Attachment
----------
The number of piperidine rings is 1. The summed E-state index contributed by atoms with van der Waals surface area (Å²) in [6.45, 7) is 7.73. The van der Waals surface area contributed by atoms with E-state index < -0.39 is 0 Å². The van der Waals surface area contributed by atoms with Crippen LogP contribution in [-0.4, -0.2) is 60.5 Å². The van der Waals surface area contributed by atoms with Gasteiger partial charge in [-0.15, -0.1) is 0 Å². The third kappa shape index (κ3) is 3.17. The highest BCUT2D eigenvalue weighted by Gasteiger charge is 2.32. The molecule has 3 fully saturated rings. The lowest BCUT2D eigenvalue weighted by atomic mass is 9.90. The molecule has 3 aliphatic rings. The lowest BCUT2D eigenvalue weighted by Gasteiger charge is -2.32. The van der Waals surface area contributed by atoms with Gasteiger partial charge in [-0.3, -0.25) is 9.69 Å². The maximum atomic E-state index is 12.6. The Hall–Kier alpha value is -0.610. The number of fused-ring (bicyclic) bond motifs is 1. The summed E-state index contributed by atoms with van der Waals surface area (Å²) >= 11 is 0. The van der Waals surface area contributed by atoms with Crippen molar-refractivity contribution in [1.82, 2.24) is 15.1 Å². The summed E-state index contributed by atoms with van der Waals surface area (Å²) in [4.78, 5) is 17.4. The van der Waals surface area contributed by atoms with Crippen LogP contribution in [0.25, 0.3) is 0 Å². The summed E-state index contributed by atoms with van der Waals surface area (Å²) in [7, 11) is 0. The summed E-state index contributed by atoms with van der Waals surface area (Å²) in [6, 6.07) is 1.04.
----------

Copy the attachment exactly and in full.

The number of piperidine rings is 1. The summed E-state index contributed by atoms with van der Waals surface area (Å²) in [6.45, 7) is 7.73. The van der Waals surface area contributed by atoms with E-state index < -0.39 is 0 Å². The van der Waals surface area contributed by atoms with Crippen LogP contribution in [-0.4, -0.2) is 60.5 Å². The van der Waals surface area contributed by atoms with Gasteiger partial charge in [-0.15, -0.1) is 0 Å². The third kappa shape index (κ3) is 3.17. The highest BCUT2D eigenvalue weighted by Gasteiger charge is 2.32. The molecule has 3 fully saturated rings. The lowest BCUT2D eigenvalue weighted by atomic mass is 9.90. The molecule has 3 aliphatic rings. The lowest BCUT2D eigenvalue weighted by Gasteiger charge is -2.32. The van der Waals surface area contributed by atoms with Gasteiger partial charge in [-0.3, -0.25) is 9.69 Å². The maximum atomic E-state index is 12.6. The Hall–Kier alpha value is -0.610. The number of fused-ring (bicyclic) bond motifs is 1. The summed E-state index contributed by atoms with van der Waals surface area (Å²) >= 11 is 0. The van der Waals surface area contributed by atoms with Crippen molar-refractivity contribution in [1.82, 2.24) is 15.1 Å². The summed E-state index contributed by atoms with van der Waals surface area (Å²) in [4.78, 5) is 17.4. The van der Waals surface area contributed by atoms with Crippen LogP contribution in [0.25, 0.3) is 0 Å². The summed E-state index contributed by atoms with van der Waals surface area (Å²) in [7, 11) is 0. The summed E-state index contributed by atoms with van der Waals surface area (Å²) in [6, 6.07) is 1.04.